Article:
It's probably not worth it to use the single data observable pattern systematically, but only in screens that consume several observable sources, where its hard to tell upfront exactly where in the page the multiple observables are going to be needed over time.

If the screen is going to be complex and accept multiple observables, we might as well use it from the beginning. But if not, its very simple to refactor into this pattern later.

If you are building your UI in reactive style, this pattern will make your larger and more complex components a lot easier to maintain.

On the other hand, this pattern is overkill for simpler screens, so its use is better decided on a case-by-case basis.

How does ngIf work under the hood?

To wrap up our deep dive into the ngIf directive, let's talk a bit about the strange * syntax applied to *ngIf, and what it means.

The * syntax means that ngIf is a structural directive, meaning that it affects the structure of the page.

When Angular sees the *, the template compiler is going to take the template in its initial form:

And Angular is going to de-sugar the *ngIf syntax into the following form:

As we can see, under the hood the *ngIf directive is simply a plain Angular attribute that targets the property ngIf.

The * syntax simply means that the content of the element where the directive is applied is considered an ng-template, that might or might not be included in the page depending if the structural directive applied to it decides to instantiate the template or not.

Notice that this under the hood de-sugaring process happens with all structural directives (like *ngFor, etc.), and not only with ngIf.


As we have learned, the ngIf directive works just like the missing if-then-else feature of the HTML language!

Using it, we can easily add or remove elements from the page, depending on the truthiness of a Javascript expression.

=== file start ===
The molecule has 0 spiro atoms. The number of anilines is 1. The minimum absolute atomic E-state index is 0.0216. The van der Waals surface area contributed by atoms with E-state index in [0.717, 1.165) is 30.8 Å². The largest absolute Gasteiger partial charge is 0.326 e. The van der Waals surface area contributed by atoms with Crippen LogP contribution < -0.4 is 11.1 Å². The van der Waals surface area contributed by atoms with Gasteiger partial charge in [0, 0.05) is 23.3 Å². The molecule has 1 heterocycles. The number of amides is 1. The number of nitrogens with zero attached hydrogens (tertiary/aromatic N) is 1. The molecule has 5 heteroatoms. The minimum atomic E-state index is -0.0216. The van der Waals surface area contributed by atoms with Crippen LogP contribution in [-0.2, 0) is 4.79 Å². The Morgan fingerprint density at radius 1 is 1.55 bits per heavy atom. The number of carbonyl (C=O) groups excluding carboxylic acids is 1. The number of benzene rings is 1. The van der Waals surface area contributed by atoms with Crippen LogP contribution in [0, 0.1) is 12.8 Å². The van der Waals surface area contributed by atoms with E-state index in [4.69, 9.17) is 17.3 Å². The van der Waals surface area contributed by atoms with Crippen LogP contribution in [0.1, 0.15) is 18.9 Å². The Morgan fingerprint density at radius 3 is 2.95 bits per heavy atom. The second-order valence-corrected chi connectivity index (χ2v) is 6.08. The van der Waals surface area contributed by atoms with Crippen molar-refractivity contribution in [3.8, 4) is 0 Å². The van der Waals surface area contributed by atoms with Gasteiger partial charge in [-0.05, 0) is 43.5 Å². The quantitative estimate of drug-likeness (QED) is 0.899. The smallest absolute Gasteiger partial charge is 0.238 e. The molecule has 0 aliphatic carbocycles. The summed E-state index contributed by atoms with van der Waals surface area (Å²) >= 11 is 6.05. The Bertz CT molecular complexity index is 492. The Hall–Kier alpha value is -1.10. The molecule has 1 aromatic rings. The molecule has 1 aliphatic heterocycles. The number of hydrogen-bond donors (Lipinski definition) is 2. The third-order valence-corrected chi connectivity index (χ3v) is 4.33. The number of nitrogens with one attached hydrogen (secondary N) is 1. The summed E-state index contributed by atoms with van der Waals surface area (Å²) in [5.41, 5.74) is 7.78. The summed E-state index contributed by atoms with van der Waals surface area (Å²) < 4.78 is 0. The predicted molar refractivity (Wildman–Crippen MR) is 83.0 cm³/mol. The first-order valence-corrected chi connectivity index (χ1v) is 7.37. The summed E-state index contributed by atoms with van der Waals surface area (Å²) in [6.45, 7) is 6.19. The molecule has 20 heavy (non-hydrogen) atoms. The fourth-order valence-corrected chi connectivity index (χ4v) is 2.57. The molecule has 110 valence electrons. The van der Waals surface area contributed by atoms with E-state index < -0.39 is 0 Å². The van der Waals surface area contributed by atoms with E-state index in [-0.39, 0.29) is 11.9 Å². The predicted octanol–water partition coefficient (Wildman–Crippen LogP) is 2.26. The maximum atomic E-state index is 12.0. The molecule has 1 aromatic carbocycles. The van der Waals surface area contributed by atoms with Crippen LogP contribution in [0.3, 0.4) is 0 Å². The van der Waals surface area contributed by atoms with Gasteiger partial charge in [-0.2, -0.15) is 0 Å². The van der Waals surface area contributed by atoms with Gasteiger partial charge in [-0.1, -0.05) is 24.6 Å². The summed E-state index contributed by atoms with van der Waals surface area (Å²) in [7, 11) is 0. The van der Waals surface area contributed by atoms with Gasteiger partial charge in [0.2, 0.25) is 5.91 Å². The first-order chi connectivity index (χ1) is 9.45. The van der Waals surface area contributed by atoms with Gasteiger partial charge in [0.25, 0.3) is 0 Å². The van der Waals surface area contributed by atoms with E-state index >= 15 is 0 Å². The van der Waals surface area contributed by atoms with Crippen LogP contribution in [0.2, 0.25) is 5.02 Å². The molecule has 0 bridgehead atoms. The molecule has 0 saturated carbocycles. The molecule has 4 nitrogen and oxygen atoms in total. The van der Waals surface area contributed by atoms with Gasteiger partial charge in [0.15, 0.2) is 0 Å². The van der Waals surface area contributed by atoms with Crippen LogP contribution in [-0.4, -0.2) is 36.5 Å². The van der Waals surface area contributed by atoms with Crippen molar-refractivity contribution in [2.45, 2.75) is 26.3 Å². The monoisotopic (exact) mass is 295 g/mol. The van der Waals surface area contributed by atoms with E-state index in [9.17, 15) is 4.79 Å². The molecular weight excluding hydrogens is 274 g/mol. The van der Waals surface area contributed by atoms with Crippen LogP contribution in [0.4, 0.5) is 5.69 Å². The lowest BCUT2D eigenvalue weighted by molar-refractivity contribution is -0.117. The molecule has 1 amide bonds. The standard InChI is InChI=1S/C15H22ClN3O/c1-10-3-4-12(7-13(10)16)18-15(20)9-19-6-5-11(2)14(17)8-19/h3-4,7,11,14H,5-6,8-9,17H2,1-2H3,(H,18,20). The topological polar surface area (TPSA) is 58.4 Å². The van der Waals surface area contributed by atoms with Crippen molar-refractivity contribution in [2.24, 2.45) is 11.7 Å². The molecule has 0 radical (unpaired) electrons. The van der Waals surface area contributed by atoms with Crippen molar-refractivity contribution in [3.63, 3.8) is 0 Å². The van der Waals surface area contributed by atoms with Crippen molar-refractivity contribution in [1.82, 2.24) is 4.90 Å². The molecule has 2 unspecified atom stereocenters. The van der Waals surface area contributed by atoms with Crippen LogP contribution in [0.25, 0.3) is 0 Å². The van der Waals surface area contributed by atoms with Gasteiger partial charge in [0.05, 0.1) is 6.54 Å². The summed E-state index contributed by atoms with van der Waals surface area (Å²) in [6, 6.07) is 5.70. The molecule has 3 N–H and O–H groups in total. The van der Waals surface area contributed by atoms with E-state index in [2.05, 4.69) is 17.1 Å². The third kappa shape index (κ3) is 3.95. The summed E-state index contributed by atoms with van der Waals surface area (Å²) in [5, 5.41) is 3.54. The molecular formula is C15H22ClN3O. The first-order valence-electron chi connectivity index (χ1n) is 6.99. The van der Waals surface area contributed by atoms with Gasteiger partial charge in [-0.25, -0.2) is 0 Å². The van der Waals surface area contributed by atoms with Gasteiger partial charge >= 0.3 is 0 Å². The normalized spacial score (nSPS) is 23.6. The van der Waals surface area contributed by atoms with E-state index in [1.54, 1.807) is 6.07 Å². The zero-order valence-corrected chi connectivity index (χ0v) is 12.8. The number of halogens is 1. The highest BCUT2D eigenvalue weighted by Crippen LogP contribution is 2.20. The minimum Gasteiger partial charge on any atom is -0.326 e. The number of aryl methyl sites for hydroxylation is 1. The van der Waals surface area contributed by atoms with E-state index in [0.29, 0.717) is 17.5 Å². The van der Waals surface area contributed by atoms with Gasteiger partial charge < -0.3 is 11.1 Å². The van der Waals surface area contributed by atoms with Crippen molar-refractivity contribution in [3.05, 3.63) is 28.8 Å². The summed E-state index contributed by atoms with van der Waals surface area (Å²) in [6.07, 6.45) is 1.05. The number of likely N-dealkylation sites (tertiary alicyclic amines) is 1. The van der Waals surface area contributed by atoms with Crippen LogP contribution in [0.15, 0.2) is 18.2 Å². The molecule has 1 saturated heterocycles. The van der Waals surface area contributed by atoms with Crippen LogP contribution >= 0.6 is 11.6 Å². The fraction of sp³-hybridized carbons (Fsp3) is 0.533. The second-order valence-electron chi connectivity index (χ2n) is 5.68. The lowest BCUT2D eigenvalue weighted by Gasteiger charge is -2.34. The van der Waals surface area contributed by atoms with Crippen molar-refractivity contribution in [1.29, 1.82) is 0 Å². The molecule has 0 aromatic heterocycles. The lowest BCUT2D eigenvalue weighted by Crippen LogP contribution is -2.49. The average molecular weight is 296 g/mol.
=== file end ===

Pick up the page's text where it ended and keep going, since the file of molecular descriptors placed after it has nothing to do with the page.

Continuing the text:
When an element gets removed from the page using ngIf, it gets removed completely, its not like the element is hidden using CSS.

If you adopt a reactive style for your applications, ngIf is often used in combination with the async pipe, to consume observable data.

For components with a lot of data sources, this might lead to lots of ngIf nesting and code repetition in the template just to access the data, as well as page startup UI issues.

If you run into these issues, consider refactoring your component into using the single data observable pattern, where only one data observable is fed to the view.

This will greatly simplify the template and improve the component startup experience. The example given with combineLatest is a common one, but feel free to add any other combination of operators in order to get exactly the data observable that the view needs.

I hope that you have enjoyed this post, if you would like to learn a lot more about all the available Angular Core directives, we recommend checking the Angular Core Deep Dive course.

Also, if you have some questions or comments please let me know in the comments below and I will get back to you.

To get notified of upcoming posts on Angular, I invite you to subscribe to our newsletter:

And if you are just getting started learning Angular, have a look at the Angular for Beginners Course: